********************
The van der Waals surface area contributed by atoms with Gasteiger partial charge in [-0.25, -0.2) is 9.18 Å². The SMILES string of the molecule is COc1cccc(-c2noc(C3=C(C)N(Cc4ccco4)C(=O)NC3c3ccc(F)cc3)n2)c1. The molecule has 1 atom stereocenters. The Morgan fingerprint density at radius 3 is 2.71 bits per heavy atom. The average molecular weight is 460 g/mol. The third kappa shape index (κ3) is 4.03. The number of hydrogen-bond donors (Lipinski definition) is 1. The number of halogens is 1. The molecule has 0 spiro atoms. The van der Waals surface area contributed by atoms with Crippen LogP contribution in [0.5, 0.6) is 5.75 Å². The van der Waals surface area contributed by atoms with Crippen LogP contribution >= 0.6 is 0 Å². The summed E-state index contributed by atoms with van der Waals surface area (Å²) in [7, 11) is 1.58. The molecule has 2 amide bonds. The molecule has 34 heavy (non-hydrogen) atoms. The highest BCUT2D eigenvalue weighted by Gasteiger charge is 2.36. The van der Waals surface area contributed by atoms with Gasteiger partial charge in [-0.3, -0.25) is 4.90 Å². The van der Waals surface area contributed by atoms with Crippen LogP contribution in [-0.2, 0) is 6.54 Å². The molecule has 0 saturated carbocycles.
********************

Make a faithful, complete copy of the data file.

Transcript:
The van der Waals surface area contributed by atoms with Gasteiger partial charge in [-0.25, -0.2) is 9.18 Å². The SMILES string of the molecule is COc1cccc(-c2noc(C3=C(C)N(Cc4ccco4)C(=O)NC3c3ccc(F)cc3)n2)c1. The molecule has 1 atom stereocenters. The Morgan fingerprint density at radius 3 is 2.71 bits per heavy atom. The average molecular weight is 460 g/mol. The third kappa shape index (κ3) is 4.03. The number of hydrogen-bond donors (Lipinski definition) is 1. The number of halogens is 1. The molecule has 0 spiro atoms. The van der Waals surface area contributed by atoms with Crippen LogP contribution in [0.5, 0.6) is 5.75 Å². The van der Waals surface area contributed by atoms with Crippen LogP contribution >= 0.6 is 0 Å². The summed E-state index contributed by atoms with van der Waals surface area (Å²) in [7, 11) is 1.58. The molecule has 2 amide bonds. The molecule has 34 heavy (non-hydrogen) atoms. The highest BCUT2D eigenvalue weighted by Gasteiger charge is 2.36. The van der Waals surface area contributed by atoms with Gasteiger partial charge in [-0.3, -0.25) is 4.90 Å². The van der Waals surface area contributed by atoms with Crippen LogP contribution in [-0.2, 0) is 6.54 Å². The molecule has 0 saturated carbocycles.